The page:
Fargo city commissioners taking action against Police Chief David Zibolski

The wheels are in motion to make changes at the Fargo Police Department. An investigative report from WDAY News shined a light on negative exit interviews and staffing shortages. One city leader is demanding Chief David Zibolski be fired, while another is seeking an improvement plan.

FSA Fargo City commission chambers.jpg
The Fargo City Commission chambers.
Forum file photo
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FARGO — Despite Commissioner Dave Piepkorn calling for Fargo Police Chief David Zibolski's immediate dismissal during an interview Wednesday morning, Jan. 19, on KFGO's "News and Views with Joel Heitkamp" program, Mayor Tim Mahoney and other commissioners don't agree.

Commissioner Tony Gehrig said he is working with city administrators on a performance improvement plan for the police chief, which Mahoney also favors.

In Gehrig's mind, there are three ways the city commission can address concerns about morale and staffing issues in the department.

"One, we do nothing," he said. "Two, we fire the chief right now. Or three, we can do the process I laid forward and try to fix the issue. I don't think doing nothing is an option. I don't think firing the chief is going to fix anything."

He said it takes months and months to hire a new chief and an interim chief, likely from the current leadership team, wouldn't take any major steps.


The improvement contract process is already in place, Gehrig said, with City Administrator Bruce Grubb spearheading the draft.

It will establish what an ideal department is like, agree on how to get Fargo police up to that standard, then set a deadline, Gehrig said.

He said the time frame for the improvement plan could be six months, but could potentially be longer or shorter.

"If we're not there, then we have to find someone who can get us there," Gehrig said, later clarifying that he implied firing the police chief at the end of this time frame if the conditions of the improvement contract aren't met.

Gehrig said he received an anonymous email on Tuesday from a person who said he was a Fargo officer stating that one of the officer's calls for assistance weren't answered by other cops.

The commissioner said he passed the email onto Mayor Tim Mahoney and the other commissioners "just so they could see it."

He said he didn't intend for it to go public. Although the email looked like it was credible, he admitted it could be fake.

Apparently, Piepkorn was responding to that latest email in his comments on the firing.


The mayor in an interview Wednesday night said the chief looked into the matter and said it didn't happen, adding he wasn't even aware of the situation.

Mahoney also said he looked into the issue and didn't find it to be true. He said he knows of no incident where an officer didn't have backup as they also work cooperatively with other law enforcement agencies in the metro.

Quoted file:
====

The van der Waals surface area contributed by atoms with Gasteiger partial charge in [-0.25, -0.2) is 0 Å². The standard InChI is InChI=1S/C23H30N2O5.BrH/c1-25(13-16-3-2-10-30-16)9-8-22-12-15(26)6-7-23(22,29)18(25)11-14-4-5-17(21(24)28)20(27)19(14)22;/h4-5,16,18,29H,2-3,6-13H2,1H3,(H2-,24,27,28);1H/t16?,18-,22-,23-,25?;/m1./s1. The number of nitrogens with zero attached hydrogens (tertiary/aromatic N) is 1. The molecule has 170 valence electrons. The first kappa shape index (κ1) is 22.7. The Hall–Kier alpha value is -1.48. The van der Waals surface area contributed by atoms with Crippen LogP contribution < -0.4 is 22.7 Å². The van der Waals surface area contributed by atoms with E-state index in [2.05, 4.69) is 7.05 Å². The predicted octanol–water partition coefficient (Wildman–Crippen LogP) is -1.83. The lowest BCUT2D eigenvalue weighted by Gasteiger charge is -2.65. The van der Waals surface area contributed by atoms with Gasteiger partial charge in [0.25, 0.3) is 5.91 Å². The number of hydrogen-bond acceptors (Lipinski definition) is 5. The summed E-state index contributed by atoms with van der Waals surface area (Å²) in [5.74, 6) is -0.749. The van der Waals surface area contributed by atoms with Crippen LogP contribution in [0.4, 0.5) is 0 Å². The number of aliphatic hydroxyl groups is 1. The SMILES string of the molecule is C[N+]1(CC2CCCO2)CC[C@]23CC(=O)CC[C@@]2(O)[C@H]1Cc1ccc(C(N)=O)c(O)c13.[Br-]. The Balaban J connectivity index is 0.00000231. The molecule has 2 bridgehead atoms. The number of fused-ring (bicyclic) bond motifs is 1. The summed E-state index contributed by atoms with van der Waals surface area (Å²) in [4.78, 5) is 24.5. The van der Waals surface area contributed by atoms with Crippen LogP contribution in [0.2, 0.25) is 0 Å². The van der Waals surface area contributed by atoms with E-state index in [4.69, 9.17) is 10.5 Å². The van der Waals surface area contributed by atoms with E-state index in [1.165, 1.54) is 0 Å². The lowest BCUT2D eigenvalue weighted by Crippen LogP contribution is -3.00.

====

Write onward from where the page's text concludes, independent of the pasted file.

Besides the chief and administrative performance plan, Mahoney also thinks an "outside service" should be hired to examine what's going on in the department as far as morale.

He added that he's talked with several officers and they are proud to be working for the department.

Even though 35 officers have retired or left the department in the past 18 months, Mahoney said five officers are starting Monday and that the department's new police training academy is preparing other officers to join the force.

In all, the department has about 190 employees, including civilians. About 68 officers work four patrol shifts around the clock, Mahoney said.

As for Piepkorn's firing comment, the mayor said the commissioner is "overreacting and doesn't understand policing."

He also said an anonymous email shouldn't be given that much stock and that Piepkorn should look into the facts.


Gehrig does think the chief should have told commissioners about these alleged issues a while ago, including staffing shortages.

A few of the exit interview comments, obtained in an open records request, stated the department had a toxic working environment and blamed the chief for poor leadership.

Zibolski in the emergency meeting said 70% of the comments, however, were positive.

Commissioner John Strand seemed to not be in line with Gehrig and Piepkorn's concerns at the emergency meeting on Tuesday. He further agreed with that in a later phone interview stating that staffing shortages are affecting all departments in the city, and they have been talking about it for months.

"I'm not going to participate in throwing other leaders under the bus in saying you should have done your job better, you weren't informing us," Strand said on Tuesday.

Gehrig is taking the proposal for an improvement plan to a vote during the commission meeting this coming Monday, Jan. 24, though the improvement contract will likely not be complete by that day.

Piepkorn declined an interview request from WDAY, saying he wants to wait until the improvement plan is complete.

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